The article End Fed Half Wave matching transformer – 80-20m laid out a design for a EFHW transformer based on the readily available FT240-43.
This article builds an NEC model for an EFHW antenna at 3.6MHz incorporating a realistic model of the above transformer.
NEC provides for a NT card characterising a two port network using Y parameters.
Y parameter model for the transformer
The Y parameter model is based on measured input impedance with port 2 open circuit, and short circuit, and the observed turns ratio.
Impedance was measured with the transformer at 3.6MHz using an AA-600.
Above, the calculated Y parameter model including a prototype NT card. This model captures the various loss components of the transformer, mainly magnetising loss, at 3.6MHz.
Note that the Y parameter model is frequency specific.
Above is a graphic showing the geometry of the NEC model. Essentially the feed point has about λ/10 ‘counterpoise’ at a height of 0.3m to the left of the feed point, and a wire sloping upwards at about 45° for the main antenna conductor.
Although the NT card is frequency specific to 3.6MHz, we get a fair idea of the VSWR response over a narrow frequency range. The minimum VSWR of 1.06 at 3.6MHz is correct.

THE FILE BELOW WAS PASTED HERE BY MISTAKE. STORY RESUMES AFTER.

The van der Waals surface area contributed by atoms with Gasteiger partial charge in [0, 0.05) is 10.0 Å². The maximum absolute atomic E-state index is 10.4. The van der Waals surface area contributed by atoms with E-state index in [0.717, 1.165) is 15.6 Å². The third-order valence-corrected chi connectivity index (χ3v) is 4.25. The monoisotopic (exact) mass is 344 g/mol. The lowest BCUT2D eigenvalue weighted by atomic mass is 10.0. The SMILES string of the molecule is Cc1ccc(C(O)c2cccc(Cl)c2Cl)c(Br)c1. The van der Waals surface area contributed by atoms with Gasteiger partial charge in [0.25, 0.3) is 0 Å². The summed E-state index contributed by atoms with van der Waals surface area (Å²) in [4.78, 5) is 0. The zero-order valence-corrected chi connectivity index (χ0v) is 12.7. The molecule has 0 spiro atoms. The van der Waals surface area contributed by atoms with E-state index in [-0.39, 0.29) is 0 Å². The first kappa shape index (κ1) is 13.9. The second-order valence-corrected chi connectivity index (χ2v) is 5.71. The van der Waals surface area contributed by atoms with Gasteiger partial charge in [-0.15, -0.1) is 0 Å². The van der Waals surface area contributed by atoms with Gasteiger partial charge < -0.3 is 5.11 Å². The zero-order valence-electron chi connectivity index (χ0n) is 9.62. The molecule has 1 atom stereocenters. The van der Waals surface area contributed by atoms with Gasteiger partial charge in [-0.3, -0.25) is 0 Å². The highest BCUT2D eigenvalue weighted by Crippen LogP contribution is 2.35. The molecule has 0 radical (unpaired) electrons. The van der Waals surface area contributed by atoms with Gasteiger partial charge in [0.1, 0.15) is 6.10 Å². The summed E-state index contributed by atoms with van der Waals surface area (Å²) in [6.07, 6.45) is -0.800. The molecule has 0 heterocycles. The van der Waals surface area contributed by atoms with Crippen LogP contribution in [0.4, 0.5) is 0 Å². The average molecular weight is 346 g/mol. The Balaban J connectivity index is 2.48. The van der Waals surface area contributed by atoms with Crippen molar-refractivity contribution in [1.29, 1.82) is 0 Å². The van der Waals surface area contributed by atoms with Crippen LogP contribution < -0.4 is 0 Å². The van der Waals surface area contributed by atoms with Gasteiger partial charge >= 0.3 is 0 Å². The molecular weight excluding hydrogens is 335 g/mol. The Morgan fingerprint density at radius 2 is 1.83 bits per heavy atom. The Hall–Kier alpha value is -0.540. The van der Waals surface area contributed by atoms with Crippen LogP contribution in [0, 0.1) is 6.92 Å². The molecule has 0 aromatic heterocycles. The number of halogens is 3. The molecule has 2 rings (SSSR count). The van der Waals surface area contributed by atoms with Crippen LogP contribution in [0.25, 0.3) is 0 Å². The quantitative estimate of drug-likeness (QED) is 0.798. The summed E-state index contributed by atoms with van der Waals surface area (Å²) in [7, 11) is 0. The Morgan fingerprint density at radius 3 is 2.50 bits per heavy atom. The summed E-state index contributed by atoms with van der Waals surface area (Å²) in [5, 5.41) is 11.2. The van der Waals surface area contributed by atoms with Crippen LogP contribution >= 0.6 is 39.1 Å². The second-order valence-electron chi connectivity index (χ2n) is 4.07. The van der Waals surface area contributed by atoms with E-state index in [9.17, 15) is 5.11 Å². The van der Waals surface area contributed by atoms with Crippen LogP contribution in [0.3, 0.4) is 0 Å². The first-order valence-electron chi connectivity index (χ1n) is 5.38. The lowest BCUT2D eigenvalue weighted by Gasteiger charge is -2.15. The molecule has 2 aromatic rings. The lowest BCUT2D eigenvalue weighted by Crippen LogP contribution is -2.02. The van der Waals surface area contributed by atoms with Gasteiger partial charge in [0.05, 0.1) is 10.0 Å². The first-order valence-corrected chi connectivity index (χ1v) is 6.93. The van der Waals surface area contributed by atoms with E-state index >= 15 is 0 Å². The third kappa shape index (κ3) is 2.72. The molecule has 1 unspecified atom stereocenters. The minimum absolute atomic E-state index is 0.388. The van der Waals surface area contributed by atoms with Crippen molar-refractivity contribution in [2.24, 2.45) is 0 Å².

Above is a summary of the NEC model. Network loss captures the loss in the transformer, and at 100W input the transformer loss is 9W. This is much better transformer efficiency than almost all of the published designs that I have reviewed.
Radiation efficiency is 39%, a combination of conductor loss, transformer loss and ground loss, mostly ground loss.
Above is the pattern, highest gain is at towards the zenith as can be expected of a low antenna. Maximum gain is about 1dBi.
Above, at lower elevation (30°) the pattern shows a little skew due to the sloping radiator.
If this looks like an improvised antenna that performs well, keep in mind that the top of the sloping wire is at 28m height.